We'd just moved from India. Our dad had recently attempted suicide for the second time.

And she said no. That ship had sailed.

My dad was mad at her for dashing my brother's hopes of normalcy.

Which, I think we can all admit, is hilarious.

In college, I tried so hard to blend. I was surrounded by people who looked like me, and I felt nothing like them.

I never really did blend, but as I got older, normal ceased to be a goal. Far from it. As India likes to say, "Who wants to be a normie?"

Not me. Except right now.

They sent the tumor off to Oncotype, which analyzes the genetics of the tumor, which are different than one's own genetics, and you get back a statistical analysis. 

They give you a score, which says how likely it is to recur somewhere else in the body.

Hopefully that comes back next week and gives them some guidance.

She also set me up with CT and bone scans. 

Which I was supposed to get today. 

But because American health care is dictated by for-profit, parasitic insurance companies who have yet to approve these scans, the NP canceled the the scans so I wouldn't be stuck with a huge bill. 

A CT scan with contrast can approach $7,000. With no guarantee of reimbursement.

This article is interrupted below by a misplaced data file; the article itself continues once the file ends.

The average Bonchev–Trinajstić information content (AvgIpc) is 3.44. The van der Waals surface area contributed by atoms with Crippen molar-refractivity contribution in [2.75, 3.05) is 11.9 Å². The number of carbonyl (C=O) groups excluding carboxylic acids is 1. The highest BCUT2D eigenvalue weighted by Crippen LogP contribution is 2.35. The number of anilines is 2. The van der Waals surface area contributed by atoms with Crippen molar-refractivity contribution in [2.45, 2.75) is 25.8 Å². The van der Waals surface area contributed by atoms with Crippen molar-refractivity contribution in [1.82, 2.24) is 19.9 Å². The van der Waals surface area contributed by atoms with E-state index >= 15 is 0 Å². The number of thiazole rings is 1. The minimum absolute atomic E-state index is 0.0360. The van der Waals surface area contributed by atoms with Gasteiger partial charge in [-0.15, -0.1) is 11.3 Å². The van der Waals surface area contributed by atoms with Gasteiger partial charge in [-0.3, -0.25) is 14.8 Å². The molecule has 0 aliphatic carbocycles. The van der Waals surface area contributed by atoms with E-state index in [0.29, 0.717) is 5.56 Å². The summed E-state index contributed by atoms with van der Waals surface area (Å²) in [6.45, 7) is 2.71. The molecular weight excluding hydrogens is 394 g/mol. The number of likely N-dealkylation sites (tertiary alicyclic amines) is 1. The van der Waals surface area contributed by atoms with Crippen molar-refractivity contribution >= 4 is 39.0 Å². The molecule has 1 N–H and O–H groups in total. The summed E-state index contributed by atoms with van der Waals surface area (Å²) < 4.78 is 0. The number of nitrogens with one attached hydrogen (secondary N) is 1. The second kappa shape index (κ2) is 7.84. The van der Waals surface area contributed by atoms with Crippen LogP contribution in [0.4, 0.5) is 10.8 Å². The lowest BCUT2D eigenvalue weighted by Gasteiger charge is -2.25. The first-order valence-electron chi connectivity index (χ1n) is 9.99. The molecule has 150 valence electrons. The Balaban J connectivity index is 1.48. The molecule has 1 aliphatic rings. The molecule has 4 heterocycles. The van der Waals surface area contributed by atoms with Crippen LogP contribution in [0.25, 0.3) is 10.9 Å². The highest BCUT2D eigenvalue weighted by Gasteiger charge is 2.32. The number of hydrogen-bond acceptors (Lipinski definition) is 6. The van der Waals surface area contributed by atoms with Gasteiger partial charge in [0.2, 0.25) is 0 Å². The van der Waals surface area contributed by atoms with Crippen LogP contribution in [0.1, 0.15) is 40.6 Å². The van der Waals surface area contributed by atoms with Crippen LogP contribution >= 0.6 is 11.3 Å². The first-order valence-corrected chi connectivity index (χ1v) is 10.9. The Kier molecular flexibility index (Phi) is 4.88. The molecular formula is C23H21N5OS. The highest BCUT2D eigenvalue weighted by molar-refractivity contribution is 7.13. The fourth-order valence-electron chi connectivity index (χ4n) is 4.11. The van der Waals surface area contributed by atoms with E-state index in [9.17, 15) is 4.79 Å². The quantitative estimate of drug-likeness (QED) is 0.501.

We paid $650 out of pocked for a necessary but not-yet-approved MRI, which insurance approved days later. We are awaiting reimbursement.

I've been up and down, but honestly, on the whole I'm pretty good.

Some days I have to force myself to have a good fucking attitude. I make myself count my blessings.

But a lot of days, I just do. I'm grateful for so many people, so many things. Physically, ever day is better than the day before. This has been the case since day two.

Like I said before, I'm healing really well. I can raise my arms up close to my ears. Not quite as close as I usually can, like in warrior one, but close. They want me doing this, so my scar tissue doesn't restrict me.

I keep asking them if I can do yoga yet, and they say no, not yet. But can I hang from a bar? Also no. Go upside down on the inversion table? What? No.

They don't get those particular questions all the time.

Not from the normies, anyway.

Sunday, October 15, 2023

Goody bags for vampires

Just to let you know, this post is about replacement boobs and drain tubes. So if this icks you, which is understandable, stop now.

Because there's even a photo with tubes and collection bags, which I put down at the very bottom of the post so nobody stumbles on it accidentally.

You've been warned.  


Eighteen days ago, I had a double mastectomy with immediate reconstruction. They removed 98% of my breast tissue, and once the breast surgeon was finished, the plastic surgeon put in two gummy silicone implants.

They also put in two drain tubes--one for each breast. I've spoken with three women, all of whom had two per breast, so four tubes, and four drain bags.

My tubes exited my body via a small hole on each side near my ribs, and then drained down into attached bags that collected the fluid. My drain bags were hand-grenade shaped clear silicone containers.